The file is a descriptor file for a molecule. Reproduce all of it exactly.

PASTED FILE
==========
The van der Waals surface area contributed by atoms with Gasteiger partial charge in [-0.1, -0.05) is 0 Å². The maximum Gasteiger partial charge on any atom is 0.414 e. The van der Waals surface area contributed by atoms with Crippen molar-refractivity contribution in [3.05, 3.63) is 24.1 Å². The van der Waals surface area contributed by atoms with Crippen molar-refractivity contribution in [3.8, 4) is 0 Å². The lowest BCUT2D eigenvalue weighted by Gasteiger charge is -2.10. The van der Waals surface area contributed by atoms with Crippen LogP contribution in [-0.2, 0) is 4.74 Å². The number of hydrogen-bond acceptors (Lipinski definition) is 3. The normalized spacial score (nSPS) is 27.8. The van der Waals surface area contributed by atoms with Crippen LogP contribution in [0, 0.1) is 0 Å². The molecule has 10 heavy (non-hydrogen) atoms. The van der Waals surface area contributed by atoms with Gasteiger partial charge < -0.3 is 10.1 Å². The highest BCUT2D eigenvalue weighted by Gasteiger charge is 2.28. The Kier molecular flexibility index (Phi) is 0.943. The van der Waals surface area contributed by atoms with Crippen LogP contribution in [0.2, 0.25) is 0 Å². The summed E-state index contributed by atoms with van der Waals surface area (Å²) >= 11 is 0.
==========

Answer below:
The van der Waals surface area contributed by atoms with Gasteiger partial charge in [-0.1, -0.05) is 0 Å². The maximum Gasteiger partial charge on any atom is 0.414 e. The van der Waals surface area contributed by atoms with Crippen molar-refractivity contribution in [3.05, 3.63) is 24.1 Å². The van der Waals surface area contributed by atoms with Crippen molar-refractivity contribution in [3.8, 4) is 0 Å². The lowest BCUT2D eigenvalue weighted by Gasteiger charge is -2.10. The van der Waals surface area contributed by atoms with Crippen LogP contribution in [-0.2, 0) is 4.74 Å². The number of hydrogen-bond acceptors (Lipinski definition) is 3. The normalized spacial score (nSPS) is 27.8. The van der Waals surface area contributed by atoms with Crippen LogP contribution in [0, 0.1) is 0 Å². The molecule has 10 heavy (non-hydrogen) atoms. The van der Waals surface area contributed by atoms with Gasteiger partial charge < -0.3 is 10.1 Å². The highest BCUT2D eigenvalue weighted by Gasteiger charge is 2.28. The Kier molecular flexibility index (Phi) is 0.943. The van der Waals surface area contributed by atoms with Crippen LogP contribution in [0.2, 0.25) is 0 Å². The summed E-state index contributed by atoms with van der Waals surface area (Å²) >= 11 is 0.